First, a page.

Deconstructing the molecular basis of condensin-mediated chromatin folding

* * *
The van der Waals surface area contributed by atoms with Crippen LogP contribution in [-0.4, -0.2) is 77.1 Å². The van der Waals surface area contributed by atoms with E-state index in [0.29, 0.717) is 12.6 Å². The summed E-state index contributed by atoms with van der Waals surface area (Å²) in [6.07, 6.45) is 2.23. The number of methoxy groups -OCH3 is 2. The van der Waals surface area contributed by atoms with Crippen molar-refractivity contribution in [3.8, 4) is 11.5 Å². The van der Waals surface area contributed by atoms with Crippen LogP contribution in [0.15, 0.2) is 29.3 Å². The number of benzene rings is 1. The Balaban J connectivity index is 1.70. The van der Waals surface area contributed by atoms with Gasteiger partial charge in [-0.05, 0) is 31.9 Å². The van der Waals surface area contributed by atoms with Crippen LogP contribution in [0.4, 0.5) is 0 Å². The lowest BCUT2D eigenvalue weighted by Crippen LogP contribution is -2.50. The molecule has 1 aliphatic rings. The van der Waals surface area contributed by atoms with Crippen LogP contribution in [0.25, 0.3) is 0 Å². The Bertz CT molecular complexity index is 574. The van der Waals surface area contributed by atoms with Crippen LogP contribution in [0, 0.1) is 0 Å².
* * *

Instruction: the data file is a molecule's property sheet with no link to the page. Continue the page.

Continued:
Abstract: The view of genes and regulatory elements along a straight line has been found lacking. We now know that the genome functions as a three-dimensional chromatin polymer, driven by a complex collection of chromosome interactions at multiple scales, from small chromatin loops to the segregation of whole chromosomes into distinct territories. And yet, the mechanisms that control these interactions and drive the spatial organization of the genome remain unknown. To address this gap, we have recently developed two technologies that use fluorescent in situ hybridization (FISH) to interrogate chromosome interactions at single-cell resolution. The first is a technology for high-throughput FISH (Hi-FISH), and the other, called Oligopaints, is a new type of probe that reduces the cost and increases the resolution of FISH. Using these tools, our work has provided new insights into how chromosomes find and influence each other in the nucleus. In particular, we and others have isolated the condensin II complex as a major organizing factor that can drive chromatin compaction and chromosome separation during interphase. We hypothesize that the intra-chromosomal functions of compaction and chromatin looping may be a mechanism by which long-range and inter-chromosomal interactions are inhibited. We propose to build on this work and determine how condensin II drives the folding of interphase chromosomes using our Oligopaints technology to generate low-cost chromosome paints for systematic analyses of chromosome size, morphology, and position. The studies proposed here will advance our fundamental understanding of condensin biology, providing a new avenue to study how chromosome positioning is established and inherited, and how dysfunctional organization contributes to genome instability.